Senator Barack Obama had just won the North Carolina primary against Senator Hillary Clinton the week before. Senate candidate Jim Neal, whose campaign I had interned on, hoping to see the first openly gay Senator elected at a time when my love was illegal, had just lost to Kay Hagan. And most importantly, our state had finally mattered in a truly electrifying presidential primary. That's when I signed up for an account at Blue NC, on May 12th 2008. It was time to start posting on a site I had been reading and using to inform my voting and activism. It was also a time as a state and a party to use the energy from multiple campaigns to unite and push for victory behind a single one.
I'm now looking back 10 years, 200 blog entries, and countless comments later. I wrote about a lot of different subjects from voting rights, LGBTQ equality, campaign finance reform, fighting Amendment One, the environment, the Moral Monday Movement, various campaigns, legislative advocacy, organizing protests & rallies, and so much more, but one of my first blog posts to really take off was entitled a "Visual Guide to the End of Civilization" with a bunch of wedding photos from up in Boston in 2009. It was an important lesson early on that sharing about political issues through a personal story was the single most effective way to get people to care. And all the well-wishes in the comments really made Blue NC feel like a community.
From serving as Volunteer Coordinator for the Mark Kleinschmidt for Mayor Campaign in 2009, to serving as a DNC delegate in 2012, to my professional work with Democracy North Carolina, I had a lot inspiration to write about politics. I'm maybe most proud of my When We Rise post from last year that I think tells my story of self better than I've ever written it down anywhere else. The personal is political after all. But I think the main influence Blue NC had on me was in helping me connect to Democracy North Carolina.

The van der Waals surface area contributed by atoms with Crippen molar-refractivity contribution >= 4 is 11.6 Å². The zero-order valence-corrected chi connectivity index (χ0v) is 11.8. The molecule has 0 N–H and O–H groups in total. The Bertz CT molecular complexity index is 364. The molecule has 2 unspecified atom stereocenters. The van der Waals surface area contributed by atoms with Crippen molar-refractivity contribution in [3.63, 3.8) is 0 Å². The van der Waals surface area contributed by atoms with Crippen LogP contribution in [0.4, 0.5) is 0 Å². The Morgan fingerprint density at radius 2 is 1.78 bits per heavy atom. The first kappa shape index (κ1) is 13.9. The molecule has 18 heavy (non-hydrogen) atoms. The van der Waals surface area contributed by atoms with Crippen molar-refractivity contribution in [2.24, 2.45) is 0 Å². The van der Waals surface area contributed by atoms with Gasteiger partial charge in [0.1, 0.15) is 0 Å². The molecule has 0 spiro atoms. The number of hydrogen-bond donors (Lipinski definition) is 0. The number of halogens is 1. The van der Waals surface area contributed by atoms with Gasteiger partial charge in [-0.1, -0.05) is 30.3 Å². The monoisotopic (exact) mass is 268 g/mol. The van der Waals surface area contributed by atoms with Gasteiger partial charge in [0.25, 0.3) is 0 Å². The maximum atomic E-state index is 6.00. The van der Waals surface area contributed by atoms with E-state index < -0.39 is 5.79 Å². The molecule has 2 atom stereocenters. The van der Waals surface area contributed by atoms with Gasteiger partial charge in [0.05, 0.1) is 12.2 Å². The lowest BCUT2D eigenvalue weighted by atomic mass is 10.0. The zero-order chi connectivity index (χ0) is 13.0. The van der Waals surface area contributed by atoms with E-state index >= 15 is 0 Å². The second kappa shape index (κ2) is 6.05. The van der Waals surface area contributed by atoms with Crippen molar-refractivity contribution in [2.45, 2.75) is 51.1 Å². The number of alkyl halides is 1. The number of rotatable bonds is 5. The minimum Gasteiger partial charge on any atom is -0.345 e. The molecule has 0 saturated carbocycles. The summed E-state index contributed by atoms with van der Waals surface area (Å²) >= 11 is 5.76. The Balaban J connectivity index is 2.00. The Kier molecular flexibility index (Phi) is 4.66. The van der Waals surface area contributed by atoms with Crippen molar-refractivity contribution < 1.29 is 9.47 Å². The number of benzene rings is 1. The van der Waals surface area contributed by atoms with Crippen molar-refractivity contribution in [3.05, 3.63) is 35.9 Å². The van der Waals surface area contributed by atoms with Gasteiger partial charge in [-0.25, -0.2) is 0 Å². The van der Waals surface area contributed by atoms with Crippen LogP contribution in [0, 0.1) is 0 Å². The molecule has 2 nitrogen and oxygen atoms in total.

There was a synergy in seeing Democracy NC staff at events while I was supporting a "Voter Owned Candidate" like Kleinschmidt and in seeing Democracy NC staff post here on Blue NC. In 2009 when I quit my job to seek out a Master of Public Administration degree, I did it in part because I could no longer see activism and caring about the public sphere as what I do just in my spare time. In my last semester in graduate school I had a class project for my Research Methods class to do an analysis of a program at a nonprofit or government agency I felt connected to. As a regular volunteer at Democracy North Carolina, it was the perfect choice, and I spent a semester studying how they do and how they could improve their community organizing. And later that year when they had an opening, after I finished grad school, I applied and became an Organizer and later was promoted to Volunteer & Administrative Coordinator. Thank you Steve for all those times you volunteered with me! I know our Democracy Summer interns appreciated your support too.
I've gone into it more in other blog posts, but that opportunity to work at Democracy NC let me not just practice my passions, but it helped me change the outcomes of elections, policies, court decisions, and laws and committed me to a lifetime of activism no matter where my profession or life might take me. I don't know that this would have happened without Blue NC being there to inform me when I needed to be informed, to give me an outlet to share my thoughts when I was learning to speak up, and to create that synergy that connected me at the right time to the right organization. I don't know what the future of blogging will look like, but as we approach another presidential election in a few years, I can't imagine it without Blue NC as a piece of the fabric of 2020. Thank you to everyone who makes this site possible.